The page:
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NEXUS-NY Proof-of-Concept Center selects its 2015 cohort of clean-energy research teams

NEXUS-NY, a clean energy accelerator, has selected its second cohort of business discovery teams to participate in a rigorous and structured program that guides participants towards three primary objectives: to assess product-market fit; to develop proof-of-concept prototypes; and to obtain third-party validation of their business model and technology.

Funded by the New York State Energy Research and Development Authority (NYSERDA) and administered by High Tech Rochester (HTR), NEXUS-NY (New Energy Xcelerator of Upstate New York) is one of three NYSERDA-funded proof-of-concept centers (POCCs) chartered with accelerating the translation of clean energy technologies from New York’s research labs into the marketplace.
“We are happy with the progress made by participants of our inaugural cohort,” says NEXUS-NY Executive Director Doug Buerkle. “Participating teams have launched seven new startup companies and two of those have received investor term sheets.

“Follow-on grants have already exceeded $500 thousand and several companies have achieved and/or are working towards a first customer sale and/or successful customer pilot testing. It’s still early, but I expect the second cohort will do even better.”

The program is run in two phases. The initial phase lasts three months and requires business discovery teams to directly interact with industry participants in order to build and test a viable business model.

Upon completion of Phase 1, some teams will move on to the second phase, where they are eligible for additional support including, on average, $50,000, for further prototype development.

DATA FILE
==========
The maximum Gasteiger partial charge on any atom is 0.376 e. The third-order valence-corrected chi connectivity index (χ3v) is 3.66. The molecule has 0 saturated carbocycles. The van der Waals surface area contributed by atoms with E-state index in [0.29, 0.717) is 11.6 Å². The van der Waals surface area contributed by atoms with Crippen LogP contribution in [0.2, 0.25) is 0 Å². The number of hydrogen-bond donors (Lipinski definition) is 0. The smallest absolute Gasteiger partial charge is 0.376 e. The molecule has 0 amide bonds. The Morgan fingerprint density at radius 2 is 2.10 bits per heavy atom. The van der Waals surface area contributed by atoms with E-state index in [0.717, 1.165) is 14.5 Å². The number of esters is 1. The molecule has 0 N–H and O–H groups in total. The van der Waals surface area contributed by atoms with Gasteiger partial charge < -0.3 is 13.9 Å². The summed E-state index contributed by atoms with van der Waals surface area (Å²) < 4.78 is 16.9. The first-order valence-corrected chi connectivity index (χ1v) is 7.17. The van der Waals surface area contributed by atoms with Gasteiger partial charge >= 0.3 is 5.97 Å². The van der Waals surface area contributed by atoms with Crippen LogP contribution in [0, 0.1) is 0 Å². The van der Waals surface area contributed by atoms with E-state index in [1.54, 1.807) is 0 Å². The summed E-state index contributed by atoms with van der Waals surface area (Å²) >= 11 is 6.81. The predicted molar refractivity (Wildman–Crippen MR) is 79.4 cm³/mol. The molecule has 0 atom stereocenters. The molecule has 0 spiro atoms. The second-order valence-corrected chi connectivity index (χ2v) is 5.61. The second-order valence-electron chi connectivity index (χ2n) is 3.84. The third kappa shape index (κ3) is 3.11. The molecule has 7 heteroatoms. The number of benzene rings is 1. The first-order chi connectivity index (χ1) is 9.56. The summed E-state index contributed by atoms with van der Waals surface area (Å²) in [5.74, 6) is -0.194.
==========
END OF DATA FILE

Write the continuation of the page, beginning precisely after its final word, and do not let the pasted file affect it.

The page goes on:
The clean energy teams in the 2015 NEXUS-NY program are:

Binghamton
SUNY Binghamton/Chroma NanoTech – working on optical nanomaterials that can be formulated into inks or polymer films for low-cost, durable passive solar applications.

Corning
Nasfine – developing intellectual property that promises to become a foundational building block for low power photonic integrated circuits (ICs), which will be used in optical transceivers within data centers.

Ithaca
Cornell University – working on an alkaline fuel cell membrane technology that enables the use of non-precious metal catalysts.

Cornell/Xallent – developing a novel scanning probe microscope (SPM) that enables simultaneous imaging and electronic characterization of nanoscale films.

Rochester
Molecular Glasses – developing a new class of organic semiconductor materials that enable lower cost and higher performance OLED displays and lighting solutions.

iLumenati – developing novel solid-state lighting solutions.

Rochester Institute of Technology – working on a high-temperature proton exchange membrane (PEM) for fuel cell systems with unprecedented power/weight capability and fuel flexibility.

Syracuse
Solstice Power – working on a high-efficiency, concentrated solar power (CSP) system targeted to the midsize energy market (14kW –1MW).

Troy
RPI/CASE – developing customized sorption panel systems, manufactured from agricultural by-products, that reduce energy consumption through the removal of moisture from building air streams.